A New World: History is in the Eye of the Beholder

First: A New World
Previous: Made In the Ikitem Peninsula

A map.  She wondered if there were maps anywhere in this place.

The next couple floors proved not so helpful – informative, but not for what she wanted at the moment.  There was a diagram of what a typical house would look like in the time of  Kaelingrade Torrent-Step, which was remarkably accurate but made her wonder what people lived like in this day and age.  They even had a couple different rooms mocked up.  She was pretty sure the bedroom had come from Joaon’s home, the place he had lived before she had taken him in.

There was an explanation of potion-making that relied a little too heavily on the mundane properties of some of the reagents but explained, in detail she would need to go back and read, how certain inventions of the modern world had build off of the foundation of potion-masters like herself.

It was strange to walk up floor after floor of what she had built as, essentially, a barrier against the world and see her whole world laid out in details.  What people ate.  What people wore.  What people did. Even what people defecated in – which was an interesting one, and she was going to have to discover that sooner or later.  

This tower, she realized, had been set up as a monument not just to her, but to her whole world.  It was an explanation of what had come before.

“That can’t be right.”

A voice on the stairs sent her moving for a hidden passage that appeared covered by a display on pottery.  She moved as quickly as she could, finding the display pivoted the way the cabinet she had once had her did.  

“It’s a museum, Halsey, I don’t think they’re just going to lie to you.”

“Not lie, no, but they might get something wrong.  I mean look at this.  That has to be some sort of error.  Think about what they said in history class.”

The two voices sounded pubescent, one male, one female.  Halsey was the female voice, the one who thought the displays were wrong.

Kael should get up to her potions room, but she stayed a moment to see what was “wrong” about the displays.”

“You know what Mr. Catalon thinks about the natives.”

“He’s a history teacher, Corin.  He can’t go around lying about history!” What if I was wrong?

“I don’t see why not.  History is in the eye of the beholder, right?”  The translation spell was still working, because Kael heard a whispered take the bait.  Corin, it seemed, was trying to prove a point?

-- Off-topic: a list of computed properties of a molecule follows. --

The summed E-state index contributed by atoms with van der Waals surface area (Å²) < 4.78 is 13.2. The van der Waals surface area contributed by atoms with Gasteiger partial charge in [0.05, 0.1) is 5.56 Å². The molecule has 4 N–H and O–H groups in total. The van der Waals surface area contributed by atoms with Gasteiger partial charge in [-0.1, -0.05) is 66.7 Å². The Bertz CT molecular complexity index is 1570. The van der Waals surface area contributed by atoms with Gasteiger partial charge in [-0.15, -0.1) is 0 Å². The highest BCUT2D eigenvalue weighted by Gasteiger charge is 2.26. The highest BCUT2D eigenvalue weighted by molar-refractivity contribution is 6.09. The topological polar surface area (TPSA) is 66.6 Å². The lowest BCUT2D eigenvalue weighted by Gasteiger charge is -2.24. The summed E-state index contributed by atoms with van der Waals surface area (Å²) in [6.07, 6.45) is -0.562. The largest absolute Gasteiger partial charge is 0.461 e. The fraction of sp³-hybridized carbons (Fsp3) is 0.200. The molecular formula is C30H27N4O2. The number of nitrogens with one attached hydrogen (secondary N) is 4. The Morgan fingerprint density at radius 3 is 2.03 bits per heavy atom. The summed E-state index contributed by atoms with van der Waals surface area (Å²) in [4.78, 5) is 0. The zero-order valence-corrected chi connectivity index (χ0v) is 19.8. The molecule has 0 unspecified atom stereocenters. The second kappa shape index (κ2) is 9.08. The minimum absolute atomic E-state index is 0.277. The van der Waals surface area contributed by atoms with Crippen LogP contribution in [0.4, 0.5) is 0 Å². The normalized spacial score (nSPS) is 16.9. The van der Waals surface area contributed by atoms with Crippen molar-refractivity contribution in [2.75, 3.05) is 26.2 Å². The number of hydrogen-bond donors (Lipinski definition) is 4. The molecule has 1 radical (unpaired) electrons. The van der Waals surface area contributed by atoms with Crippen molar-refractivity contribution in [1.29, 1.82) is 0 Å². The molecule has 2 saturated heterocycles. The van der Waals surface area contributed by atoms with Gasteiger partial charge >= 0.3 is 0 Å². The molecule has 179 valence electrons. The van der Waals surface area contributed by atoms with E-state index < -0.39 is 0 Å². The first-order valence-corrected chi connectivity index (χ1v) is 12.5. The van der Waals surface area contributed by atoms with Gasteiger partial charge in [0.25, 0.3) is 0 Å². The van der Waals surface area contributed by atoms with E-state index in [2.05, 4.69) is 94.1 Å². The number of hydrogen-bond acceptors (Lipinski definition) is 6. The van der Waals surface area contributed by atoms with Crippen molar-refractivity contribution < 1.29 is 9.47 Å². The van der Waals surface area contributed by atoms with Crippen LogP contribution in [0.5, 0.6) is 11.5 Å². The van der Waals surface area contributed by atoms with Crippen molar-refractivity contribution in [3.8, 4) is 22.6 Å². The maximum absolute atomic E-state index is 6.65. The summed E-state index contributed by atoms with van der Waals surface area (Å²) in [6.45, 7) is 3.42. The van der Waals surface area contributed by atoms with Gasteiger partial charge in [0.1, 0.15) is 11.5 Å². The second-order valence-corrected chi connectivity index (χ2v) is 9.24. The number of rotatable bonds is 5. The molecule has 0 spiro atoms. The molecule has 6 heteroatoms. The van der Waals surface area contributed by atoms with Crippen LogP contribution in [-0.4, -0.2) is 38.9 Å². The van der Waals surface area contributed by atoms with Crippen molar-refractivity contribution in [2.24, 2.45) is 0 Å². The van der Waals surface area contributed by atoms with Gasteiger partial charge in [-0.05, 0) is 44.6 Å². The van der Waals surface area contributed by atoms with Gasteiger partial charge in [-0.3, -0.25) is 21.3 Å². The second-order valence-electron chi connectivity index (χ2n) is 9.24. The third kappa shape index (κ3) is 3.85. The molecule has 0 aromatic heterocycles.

“That’s beauty.  History, what is it… oh, yeah, written by the winner.”

“That’s right!  And we won the invasion!  Right?” Come on, come on, don’t make me use the big stick…

“It wasn’t an invasion…” Halsey sounded uncertain now, a why wouldn’t it be?  They were savages, right, but… lingering behind her words.

“We came in, we took their land, we set up our own government.  So uh.  We probably wrote history to suit us.”  Now even Corin sounded unsure.  “They didn’t have anything interesting, so they needed us, that sort of thing. You know.”  

Kael knew all too well.  Her own people had done that twice in her lifetime – in her first lifetime.  The second time had been the reason she had retreated to a tower in the wasteland .

“Yeah.”  Halsey’s tone was thoughtful now.  “Do you think… do you think it’s really all lies?  What else do you think is lies?  I mean.  If they lied about this, then they don’t really have to tell us the truth about anything, do they?”

“That’s, uh, that’s a little extreme, Halls.  I mean.  Yeah, they probably lied about the Red War, too.  I mean, wouldn’t you?  But that doesn’t mean, like, they’re making up presidents or anything.” What have I done?

These two, if they made it as far as her potions room, were definitely going to be interesting.  

“Okay, so.  Let’s look at this again.  They’re not making up presidents here, they’re just saying how these people lived.  So why’s it wrong?”

“You sound like Mrs. Hosmer,” Halsey complained.  “Okay, so they didn’t have the sort of technology to build stone buildings.  They lived in mud huts and they weren’t using steel or even iron tools yet.  No mining, we’ve never found any mines.”

What?  Kael should get upstairs.  But she stayed to listen, wondering what other lies these children had been taught.

“So we haven’t found any mines.  What about metal tools?”

“I… haven’t heard of any?  There weren’t any found in the Kasfour dig, I know that.  Some stone tools and some really nice glasswork.  They were really good with glass.”

Kasfour?  She needed a map.  Why hadn’t she asked the nice young man down in the gift shop for a map?

“Okay, so that’s a start.  We don’t know if they had metal tools.  But isn’t this tower supposed to be pre-colonies?  And it’s definitely stonework.”

“By magic.”

Well, she wasn’t wrong.

“So?  What’s wrong with doing things by magic?  The warships and colony vessels we sent over were magic, too, weren’t they?  And we had the mages.  They just had potions-masters.  I mean… How do you build a tower by potions.?”

Very, very carefully.  Kael had far too much to do.  She was going to need to find a way to leave the tower without risking getting “fired.”

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6 thoughts on “A New World: History is in the Eye of the Beholder

  1. “Very carefully” hey, that’s my answer to a lot of questions as well.

    I can see an easy answer for the mines. Any that existed would likely still be useful and desired by the conquerors, and this taken over by them. It’s a short step to denying they were originally used by the original inhabitants of the land.

    • *grins* well, it might require pouring potions into molds to make blocks, wouldn’t that be neat?

      And that’s a really good point on the mines, thank you!!

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